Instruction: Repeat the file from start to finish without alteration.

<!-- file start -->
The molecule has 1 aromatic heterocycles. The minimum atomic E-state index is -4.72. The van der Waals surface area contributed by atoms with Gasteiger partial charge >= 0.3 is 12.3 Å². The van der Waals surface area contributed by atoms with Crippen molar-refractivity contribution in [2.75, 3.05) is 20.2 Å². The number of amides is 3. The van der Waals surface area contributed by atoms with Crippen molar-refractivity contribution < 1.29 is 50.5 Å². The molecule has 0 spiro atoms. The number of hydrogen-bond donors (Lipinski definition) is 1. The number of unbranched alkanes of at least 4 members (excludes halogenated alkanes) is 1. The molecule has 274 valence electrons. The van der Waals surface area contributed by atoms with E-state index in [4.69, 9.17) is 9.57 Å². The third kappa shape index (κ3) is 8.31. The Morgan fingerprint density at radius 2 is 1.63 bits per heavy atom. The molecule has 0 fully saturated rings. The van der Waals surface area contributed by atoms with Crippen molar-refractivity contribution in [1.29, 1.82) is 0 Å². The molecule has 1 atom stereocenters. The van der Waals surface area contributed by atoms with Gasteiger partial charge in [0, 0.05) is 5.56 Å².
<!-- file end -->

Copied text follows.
The molecule has 1 aromatic heterocycles. The minimum atomic E-state index is -4.72. The van der Waals surface area contributed by atoms with Gasteiger partial charge >= 0.3 is 12.3 Å². The van der Waals surface area contributed by atoms with Crippen molar-refractivity contribution in [2.75, 3.05) is 20.2 Å². The number of amides is 3. The van der Waals surface area contributed by atoms with Crippen molar-refractivity contribution < 1.29 is 50.5 Å². The molecule has 0 spiro atoms. The number of hydrogen-bond donors (Lipinski definition) is 1. The number of unbranched alkanes of at least 4 members (excludes halogenated alkanes) is 1. The molecule has 274 valence electrons. The van der Waals surface area contributed by atoms with E-state index in [4.69, 9.17) is 9.57 Å². The third kappa shape index (κ3) is 8.31. The Morgan fingerprint density at radius 2 is 1.63 bits per heavy atom. The molecule has 0 fully saturated rings. The van der Waals surface area contributed by atoms with Crippen molar-refractivity contribution in [1.29, 1.82) is 0 Å². The molecule has 1 atom stereocenters. The van der Waals surface area contributed by atoms with Gasteiger partial charge in [0, 0.05) is 5.56 Å².